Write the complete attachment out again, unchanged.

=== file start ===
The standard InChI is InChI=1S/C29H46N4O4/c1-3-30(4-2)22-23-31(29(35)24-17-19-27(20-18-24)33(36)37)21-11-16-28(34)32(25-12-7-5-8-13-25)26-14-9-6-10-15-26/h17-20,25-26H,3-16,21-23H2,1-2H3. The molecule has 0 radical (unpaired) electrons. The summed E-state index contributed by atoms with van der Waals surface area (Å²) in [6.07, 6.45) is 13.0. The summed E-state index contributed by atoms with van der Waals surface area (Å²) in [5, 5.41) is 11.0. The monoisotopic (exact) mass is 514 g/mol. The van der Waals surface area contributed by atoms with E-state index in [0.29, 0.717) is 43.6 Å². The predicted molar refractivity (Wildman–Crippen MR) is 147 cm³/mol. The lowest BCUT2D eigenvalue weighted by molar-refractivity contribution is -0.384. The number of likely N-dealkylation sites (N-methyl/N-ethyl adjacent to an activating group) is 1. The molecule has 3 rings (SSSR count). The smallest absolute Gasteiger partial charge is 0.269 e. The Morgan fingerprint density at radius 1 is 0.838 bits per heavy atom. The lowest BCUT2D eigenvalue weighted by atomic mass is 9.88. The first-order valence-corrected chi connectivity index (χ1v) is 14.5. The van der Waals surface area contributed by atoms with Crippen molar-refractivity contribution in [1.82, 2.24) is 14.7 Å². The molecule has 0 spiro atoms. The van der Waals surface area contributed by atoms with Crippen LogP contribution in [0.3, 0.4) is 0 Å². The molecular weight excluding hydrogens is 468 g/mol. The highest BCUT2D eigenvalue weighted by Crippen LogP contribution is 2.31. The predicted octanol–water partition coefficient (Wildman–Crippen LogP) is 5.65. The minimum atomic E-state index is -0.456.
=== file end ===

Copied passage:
The standard InChI is InChI=1S/C29H46N4O4/c1-3-30(4-2)22-23-31(29(35)24-17-19-27(20-18-24)33(36)37)21-11-16-28(34)32(25-12-7-5-8-13-25)26-14-9-6-10-15-26/h17-20,25-26H,3-16,21-23H2,1-2H3. The molecule has 0 radical (unpaired) electrons. The summed E-state index contributed by atoms with van der Waals surface area (Å²) in [6.07, 6.45) is 13.0. The summed E-state index contributed by atoms with van der Waals surface area (Å²) in [5, 5.41) is 11.0. The monoisotopic (exact) mass is 514 g/mol. The van der Waals surface area contributed by atoms with E-state index in [0.29, 0.717) is 43.6 Å². The predicted molar refractivity (Wildman–Crippen MR) is 147 cm³/mol. The lowest BCUT2D eigenvalue weighted by molar-refractivity contribution is -0.384. The number of likely N-dealkylation sites (N-methyl/N-ethyl adjacent to an activating group) is 1. The molecule has 3 rings (SSSR count). The smallest absolute Gasteiger partial charge is 0.269 e. The Morgan fingerprint density at radius 1 is 0.838 bits per heavy atom. The lowest BCUT2D eigenvalue weighted by atomic mass is 9.88. The first-order valence-corrected chi connectivity index (χ1v) is 14.5. The van der Waals surface area contributed by atoms with Crippen molar-refractivity contribution in [1.82, 2.24) is 14.7 Å². The molecule has 0 spiro atoms. The van der Waals surface area contributed by atoms with Crippen LogP contribution in [0.3, 0.4) is 0 Å². The molecular weight excluding hydrogens is 468 g/mol. The highest BCUT2D eigenvalue weighted by Crippen LogP contribution is 2.31. The predicted octanol–water partition coefficient (Wildman–Crippen LogP) is 5.65. The minimum atomic E-state index is -0.456.